Ron Elving

Ron Elving is the NPR News' Senior Washington Editor directing coverage of the nation's capital and national politics and providing on-air political analysis for many NPR programs.

Elving can regularly be heard on Talk of the Nation providing analysis of the latest in politics. He is also heard on the "It's All Politics" weekly podcast along with NPR's Ken Rudin.

Under Elving's leadership, NPR has been awarded the industry's top honors for political coverage including the Edward R. Murrow Award from the Corporation for Public Broadcasting, a 2002 duPont-Columbia University Silver Baton for excellence in broadcast journalism, the Merriman Smith Award for White House reporting from the White House Correspondents Association and the Barone Award from the Radio and Television Correspondents Association. In 2008, the American Political Science Association awarded NPR the Carey McWilliams Award "in recognition of a major contribution to the understanding of political science."

Before joining NPR in 1999, Elving served as political editor for USA Today and for Congressional Quarterly. He came to Washington in 1984 as a Congressional Fellow with the American Political Science Association and worked for two years as a staff member in the House and Senate. Previously, Elving served as a reporter and state capital bureau chief for the Milwaukee Journal Sentinel. He was a media fellow at Stanford University and the University of Wisconsin at Madison.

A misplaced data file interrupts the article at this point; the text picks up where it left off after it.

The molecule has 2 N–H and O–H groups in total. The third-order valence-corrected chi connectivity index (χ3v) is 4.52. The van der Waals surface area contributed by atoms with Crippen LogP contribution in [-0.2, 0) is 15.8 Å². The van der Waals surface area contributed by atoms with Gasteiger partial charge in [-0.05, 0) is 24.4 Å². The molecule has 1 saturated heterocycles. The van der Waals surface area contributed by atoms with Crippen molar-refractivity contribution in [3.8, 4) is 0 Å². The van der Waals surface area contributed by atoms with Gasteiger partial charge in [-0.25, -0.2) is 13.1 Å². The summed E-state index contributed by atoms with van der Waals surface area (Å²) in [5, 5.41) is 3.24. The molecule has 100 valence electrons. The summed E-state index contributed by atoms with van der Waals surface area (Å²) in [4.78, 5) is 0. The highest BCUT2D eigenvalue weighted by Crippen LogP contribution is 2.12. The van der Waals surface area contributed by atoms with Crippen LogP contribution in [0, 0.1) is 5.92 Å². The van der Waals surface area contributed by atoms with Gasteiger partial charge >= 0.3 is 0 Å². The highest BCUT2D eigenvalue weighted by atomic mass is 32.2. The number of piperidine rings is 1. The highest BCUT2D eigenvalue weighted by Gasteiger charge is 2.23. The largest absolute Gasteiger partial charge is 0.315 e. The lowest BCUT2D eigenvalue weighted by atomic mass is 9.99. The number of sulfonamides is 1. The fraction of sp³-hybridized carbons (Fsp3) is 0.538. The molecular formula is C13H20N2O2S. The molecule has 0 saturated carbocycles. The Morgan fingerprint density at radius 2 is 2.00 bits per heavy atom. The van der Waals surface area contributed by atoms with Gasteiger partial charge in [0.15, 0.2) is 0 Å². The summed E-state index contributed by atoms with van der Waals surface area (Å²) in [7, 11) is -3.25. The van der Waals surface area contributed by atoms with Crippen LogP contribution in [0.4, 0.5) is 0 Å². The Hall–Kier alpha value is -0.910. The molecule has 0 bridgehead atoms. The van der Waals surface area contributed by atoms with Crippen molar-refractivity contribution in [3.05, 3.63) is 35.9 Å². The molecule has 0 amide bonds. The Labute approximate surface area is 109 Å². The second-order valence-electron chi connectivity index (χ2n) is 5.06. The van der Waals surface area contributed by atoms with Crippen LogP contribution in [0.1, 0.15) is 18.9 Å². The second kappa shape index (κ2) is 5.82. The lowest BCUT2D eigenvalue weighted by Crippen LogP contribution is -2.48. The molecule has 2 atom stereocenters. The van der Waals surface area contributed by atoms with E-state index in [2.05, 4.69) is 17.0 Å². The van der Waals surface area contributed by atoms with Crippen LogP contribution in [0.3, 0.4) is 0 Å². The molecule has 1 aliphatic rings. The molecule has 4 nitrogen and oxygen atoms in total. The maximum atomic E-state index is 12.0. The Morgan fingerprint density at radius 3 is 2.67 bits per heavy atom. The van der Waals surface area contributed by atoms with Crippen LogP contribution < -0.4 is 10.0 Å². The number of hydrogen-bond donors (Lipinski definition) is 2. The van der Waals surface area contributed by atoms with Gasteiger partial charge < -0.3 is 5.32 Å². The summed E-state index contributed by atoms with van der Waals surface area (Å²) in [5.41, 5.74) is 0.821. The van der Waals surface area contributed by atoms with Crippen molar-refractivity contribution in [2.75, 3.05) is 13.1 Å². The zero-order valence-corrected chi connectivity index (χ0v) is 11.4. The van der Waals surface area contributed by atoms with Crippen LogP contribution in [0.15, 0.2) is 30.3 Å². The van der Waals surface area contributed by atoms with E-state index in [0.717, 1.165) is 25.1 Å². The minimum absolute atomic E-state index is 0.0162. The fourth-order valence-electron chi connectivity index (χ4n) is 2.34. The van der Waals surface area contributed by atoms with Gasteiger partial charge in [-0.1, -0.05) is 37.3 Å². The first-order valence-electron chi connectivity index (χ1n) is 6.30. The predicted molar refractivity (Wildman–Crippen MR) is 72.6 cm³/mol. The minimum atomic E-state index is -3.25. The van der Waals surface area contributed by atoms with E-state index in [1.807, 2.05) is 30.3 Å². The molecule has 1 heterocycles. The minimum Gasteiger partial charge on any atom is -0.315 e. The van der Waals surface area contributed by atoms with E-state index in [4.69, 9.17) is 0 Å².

Over his career, Elving has written articles published by The Washington Post, the Brookings Institution, Columbia Journalism Review, Media Studies Journal, and the American Political Science Association. He was a contributor and editor for eight reference works published by Congressional Quarterly Books from 1990 to 2003. His book, Conflict and Compromise: How Congress Makes the Law, was published by Simon & Schuster in 1995. Recently, Elving contributed the chapter, "Fall of the Favorite: Obama and the Media," to James Thurber's Obama in Office: The First Two Years.

Elving teaches public policy in the school of Public Administration at George Mason University and has also taught at Georgetown University, American University and Marquette University.

With an bachelor's degree from Stanford, Elving went on to earn master's degrees from the University of Chicago and the University of California-Berkeley.

Politics
8:58 am
Wed May 21, 2014

In Kentucky Primary, McConnell Bests Tea Party Challenger

Originally published on Wed May 21, 2014 9:20 am

In a day packed full of primaries, voters headed to the polls in six states — including three that are expected to have highly competitive Senate races.

Analysis
3:57 am
Mon May 19, 2014

GOP Candidates Try To Hold Off Tea Party Picks In Primaries

Originally published on Tue May 20, 2014 6:46 am

Transcript

DAVID GREENE, HOST:

OK, so that's the governor's race in Pennsylvania; a battle among Democrats. The other races we'll be watching closely tomorrow are mainly those among Republicans who want to serve in the Senate, and they are hoping it is a Senate with a GOP majority.